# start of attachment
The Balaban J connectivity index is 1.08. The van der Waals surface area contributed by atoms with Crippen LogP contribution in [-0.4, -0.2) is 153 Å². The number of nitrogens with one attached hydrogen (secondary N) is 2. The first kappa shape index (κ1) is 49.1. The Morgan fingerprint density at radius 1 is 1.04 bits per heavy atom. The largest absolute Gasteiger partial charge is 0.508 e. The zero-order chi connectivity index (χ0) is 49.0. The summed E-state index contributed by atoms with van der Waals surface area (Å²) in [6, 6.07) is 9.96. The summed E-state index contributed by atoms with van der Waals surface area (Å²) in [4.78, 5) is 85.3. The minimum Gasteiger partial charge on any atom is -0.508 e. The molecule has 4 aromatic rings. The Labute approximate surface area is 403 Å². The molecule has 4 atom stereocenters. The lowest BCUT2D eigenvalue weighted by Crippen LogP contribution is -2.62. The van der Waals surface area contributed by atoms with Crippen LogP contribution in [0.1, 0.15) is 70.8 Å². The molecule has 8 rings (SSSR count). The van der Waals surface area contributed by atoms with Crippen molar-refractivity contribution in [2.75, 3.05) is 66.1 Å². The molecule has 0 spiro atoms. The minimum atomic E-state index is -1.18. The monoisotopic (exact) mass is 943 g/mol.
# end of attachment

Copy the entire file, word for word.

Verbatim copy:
The Balaban J connectivity index is 1.08. The van der Waals surface area contributed by atoms with Crippen LogP contribution in [-0.4, -0.2) is 153 Å². The number of nitrogens with one attached hydrogen (secondary N) is 2. The first kappa shape index (κ1) is 49.1. The Morgan fingerprint density at radius 1 is 1.04 bits per heavy atom. The largest absolute Gasteiger partial charge is 0.508 e. The zero-order chi connectivity index (χ0) is 49.0. The summed E-state index contributed by atoms with van der Waals surface area (Å²) in [6, 6.07) is 9.96. The summed E-state index contributed by atoms with van der Waals surface area (Å²) in [4.78, 5) is 85.3. The minimum Gasteiger partial charge on any atom is -0.508 e. The molecule has 4 aromatic rings. The Labute approximate surface area is 403 Å². The molecule has 4 atom stereocenters. The lowest BCUT2D eigenvalue weighted by Crippen LogP contribution is -2.62. The van der Waals surface area contributed by atoms with Crippen LogP contribution in [0.1, 0.15) is 70.8 Å². The molecule has 8 rings (SSSR count). The van der Waals surface area contributed by atoms with Crippen molar-refractivity contribution in [2.75, 3.05) is 66.1 Å². The molecule has 0 spiro atoms. The minimum atomic E-state index is -1.18. The monoisotopic (exact) mass is 943 g/mol.